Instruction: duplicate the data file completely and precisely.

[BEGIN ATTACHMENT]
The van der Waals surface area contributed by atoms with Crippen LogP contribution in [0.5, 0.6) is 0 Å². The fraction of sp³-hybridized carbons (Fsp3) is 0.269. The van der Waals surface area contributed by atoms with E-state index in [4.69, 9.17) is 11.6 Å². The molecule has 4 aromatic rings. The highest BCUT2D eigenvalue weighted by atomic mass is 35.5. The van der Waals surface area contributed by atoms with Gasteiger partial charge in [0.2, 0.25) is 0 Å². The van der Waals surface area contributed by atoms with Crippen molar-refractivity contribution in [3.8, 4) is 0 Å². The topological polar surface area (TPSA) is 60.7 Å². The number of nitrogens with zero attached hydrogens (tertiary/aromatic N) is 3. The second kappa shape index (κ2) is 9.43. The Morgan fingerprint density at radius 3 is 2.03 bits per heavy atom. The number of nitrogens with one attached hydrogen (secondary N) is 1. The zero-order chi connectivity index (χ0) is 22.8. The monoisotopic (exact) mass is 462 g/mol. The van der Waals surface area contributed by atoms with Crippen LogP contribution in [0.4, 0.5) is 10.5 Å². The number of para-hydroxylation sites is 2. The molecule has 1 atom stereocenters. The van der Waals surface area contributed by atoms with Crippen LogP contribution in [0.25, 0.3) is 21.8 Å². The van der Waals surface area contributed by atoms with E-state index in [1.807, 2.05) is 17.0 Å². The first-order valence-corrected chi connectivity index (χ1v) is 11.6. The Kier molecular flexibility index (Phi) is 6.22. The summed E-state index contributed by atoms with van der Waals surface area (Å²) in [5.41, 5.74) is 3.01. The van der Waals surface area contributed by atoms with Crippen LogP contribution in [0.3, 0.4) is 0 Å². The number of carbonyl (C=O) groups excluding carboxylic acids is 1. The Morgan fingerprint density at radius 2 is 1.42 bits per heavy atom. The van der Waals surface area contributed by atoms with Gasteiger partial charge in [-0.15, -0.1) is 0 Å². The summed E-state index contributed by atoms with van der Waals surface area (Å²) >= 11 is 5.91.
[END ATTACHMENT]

The van der Waals surface area contributed by atoms with Crippen LogP contribution in [0.5, 0.6) is 0 Å². The fraction of sp³-hybridized carbons (Fsp3) is 0.269. The van der Waals surface area contributed by atoms with E-state index in [4.69, 9.17) is 11.6 Å². The molecule has 4 aromatic rings. The highest BCUT2D eigenvalue weighted by atomic mass is 35.5. The van der Waals surface area contributed by atoms with Gasteiger partial charge in [0.2, 0.25) is 0 Å². The van der Waals surface area contributed by atoms with Crippen molar-refractivity contribution in [3.8, 4) is 0 Å². The topological polar surface area (TPSA) is 60.7 Å². The number of nitrogens with zero attached hydrogens (tertiary/aromatic N) is 3. The second kappa shape index (κ2) is 9.43. The Morgan fingerprint density at radius 3 is 2.03 bits per heavy atom. The number of nitrogens with one attached hydrogen (secondary N) is 1. The zero-order chi connectivity index (χ0) is 22.8. The monoisotopic (exact) mass is 462 g/mol. The van der Waals surface area contributed by atoms with Crippen LogP contribution in [0.4, 0.5) is 10.5 Å². The number of para-hydroxylation sites is 2. The molecule has 1 atom stereocenters. The van der Waals surface area contributed by atoms with Crippen LogP contribution in [0.25, 0.3) is 21.8 Å². The van der Waals surface area contributed by atoms with E-state index in [1.807, 2.05) is 17.0 Å². The first-order valence-corrected chi connectivity index (χ1v) is 11.6. The Kier molecular flexibility index (Phi) is 6.22. The summed E-state index contributed by atoms with van der Waals surface area (Å²) in [5.41, 5.74) is 3.01. The van der Waals surface area contributed by atoms with Crippen LogP contribution in [0.3, 0.4) is 0 Å². The number of carbonyl (C=O) groups excluding carboxylic acids is 1. The Morgan fingerprint density at radius 2 is 1.42 bits per heavy atom. The van der Waals surface area contributed by atoms with Gasteiger partial charge in [-0.15, -0.1) is 0 Å². The summed E-state index contributed by atoms with van der Waals surface area (Å²) >= 11 is 5.91.